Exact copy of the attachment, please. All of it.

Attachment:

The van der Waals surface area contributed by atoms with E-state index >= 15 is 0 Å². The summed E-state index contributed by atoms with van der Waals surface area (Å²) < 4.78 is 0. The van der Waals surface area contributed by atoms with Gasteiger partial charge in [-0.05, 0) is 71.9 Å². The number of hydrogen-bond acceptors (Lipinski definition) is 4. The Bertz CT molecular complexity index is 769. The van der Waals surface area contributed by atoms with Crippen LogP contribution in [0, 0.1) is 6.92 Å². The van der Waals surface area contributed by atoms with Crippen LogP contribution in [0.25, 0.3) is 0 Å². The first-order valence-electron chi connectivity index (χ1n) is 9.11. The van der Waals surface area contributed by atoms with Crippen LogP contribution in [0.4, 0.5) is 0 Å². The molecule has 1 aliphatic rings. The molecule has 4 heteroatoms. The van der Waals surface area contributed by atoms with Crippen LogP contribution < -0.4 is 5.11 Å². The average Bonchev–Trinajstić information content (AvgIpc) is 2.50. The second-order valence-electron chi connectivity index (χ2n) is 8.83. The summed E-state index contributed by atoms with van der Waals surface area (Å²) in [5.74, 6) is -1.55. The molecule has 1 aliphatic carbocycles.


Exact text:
The van der Waals surface area contributed by atoms with E-state index >= 15 is 0 Å². The summed E-state index contributed by atoms with van der Waals surface area (Å²) < 4.78 is 0. The van der Waals surface area contributed by atoms with Gasteiger partial charge in [-0.05, 0) is 71.9 Å². The number of hydrogen-bond acceptors (Lipinski definition) is 4. The Bertz CT molecular complexity index is 769. The van der Waals surface area contributed by atoms with Crippen LogP contribution in [0, 0.1) is 6.92 Å². The van der Waals surface area contributed by atoms with Crippen LogP contribution in [0.25, 0.3) is 0 Å². The first-order valence-electron chi connectivity index (χ1n) is 9.11. The van der Waals surface area contributed by atoms with Crippen LogP contribution in [0.4, 0.5) is 0 Å². The molecule has 1 aliphatic rings. The molecule has 4 heteroatoms. The van der Waals surface area contributed by atoms with Crippen LogP contribution < -0.4 is 5.11 Å². The average Bonchev–Trinajstić information content (AvgIpc) is 2.50. The second-order valence-electron chi connectivity index (χ2n) is 8.83. The summed E-state index contributed by atoms with van der Waals surface area (Å²) in [5.74, 6) is -1.55. The molecule has 1 aliphatic carbocycles.